The National Student Clearinghouse (NSC) is a non-governmental organization that is able to pair high school graduate information with college registrar information to track student transition post-secondary and through college completion. They have access to data from 97% of the nation’s post secondary institutions and about 40% of the nation's high school graduates. Such a large data set enables comparison of college progression rates across state lines and dis-aggregation by high school characteristics (i.e. income, minority, locale). The NSC creates an annual Benchmark Report which includes data for:
Last week I attended a session at the US Capitol for a discussion of the Benchmark Report during which the following findings were shared:
Students who graduate from schools that serve low income or high minority populations are less likely to start college in the first fall after high school graduation. Graduates from low income schools had the lowest "first fall" college enrollment rates.
High school graduates in the class of 2010 that attended high poverty/low income schools had the lowest college completion rates. Although slightly more than 50% of kids from high poverty schools begin college immediately after high school graduation, less then 20% of the high school graduates will complete a college degree within six years post graduation. (This is the percent of students who earned a college degree out of ALL students who graduated high school, not just those who graduated and enrolled in college.)
Given the nation's emphasis on STEM education initiatives, the National Student Clearinghouse (NSC) tracks college degree completion by STEM major. Across demographics, no more than 16% of high school graduates complete college with a major in a STEM field. Furthermore, students from low income schools who do graduate from college are less likely to earn a degree in a STEM major than other students.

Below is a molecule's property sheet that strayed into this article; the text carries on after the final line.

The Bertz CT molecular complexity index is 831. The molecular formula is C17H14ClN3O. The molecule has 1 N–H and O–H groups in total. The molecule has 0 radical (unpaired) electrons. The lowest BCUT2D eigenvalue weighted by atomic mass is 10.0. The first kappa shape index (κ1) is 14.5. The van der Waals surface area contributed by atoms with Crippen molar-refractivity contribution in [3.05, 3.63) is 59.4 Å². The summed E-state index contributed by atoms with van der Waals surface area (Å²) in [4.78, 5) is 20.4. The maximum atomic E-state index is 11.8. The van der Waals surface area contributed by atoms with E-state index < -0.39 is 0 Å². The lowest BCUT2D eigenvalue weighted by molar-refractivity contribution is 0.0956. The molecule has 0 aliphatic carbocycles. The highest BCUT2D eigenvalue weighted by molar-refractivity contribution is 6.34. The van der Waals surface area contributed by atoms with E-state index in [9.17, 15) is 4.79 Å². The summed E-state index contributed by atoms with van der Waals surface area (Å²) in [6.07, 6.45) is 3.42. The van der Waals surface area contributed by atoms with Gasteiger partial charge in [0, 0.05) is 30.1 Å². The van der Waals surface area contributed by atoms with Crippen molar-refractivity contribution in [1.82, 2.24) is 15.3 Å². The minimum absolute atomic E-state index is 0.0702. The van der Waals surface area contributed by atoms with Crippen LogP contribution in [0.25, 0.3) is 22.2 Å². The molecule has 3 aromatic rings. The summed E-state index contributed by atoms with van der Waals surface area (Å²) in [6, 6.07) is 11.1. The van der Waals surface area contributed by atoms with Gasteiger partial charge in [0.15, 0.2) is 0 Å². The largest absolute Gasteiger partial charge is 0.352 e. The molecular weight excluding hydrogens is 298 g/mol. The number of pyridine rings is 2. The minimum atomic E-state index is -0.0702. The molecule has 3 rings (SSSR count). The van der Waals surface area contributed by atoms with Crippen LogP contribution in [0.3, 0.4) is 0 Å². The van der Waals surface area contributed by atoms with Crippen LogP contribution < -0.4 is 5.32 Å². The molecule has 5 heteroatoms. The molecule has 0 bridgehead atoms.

A further breakdown of STEM majors was shared, showing the distribution of fields of study among high school graduates from the class of 2010 who did earn a college degree in a STEM field. Interestingly, I learned that the social sciences (such as political science and sociology) are considered STEM fields. I personally wouldn't have thought so, but the National Science Foundation provides a list of approved STEM fields of study which includes the social sciences and psychology. As can be seen in the distribution of STEM degrees, the majority are in social sciences and psychology followed by biological and agricultural sciences. The least STEM degrees are awarded in Earth, Atmospheric and Ocean Sciences. I can't help but wonder if the structure of our K-12 school systems is a major contributing factors in these results.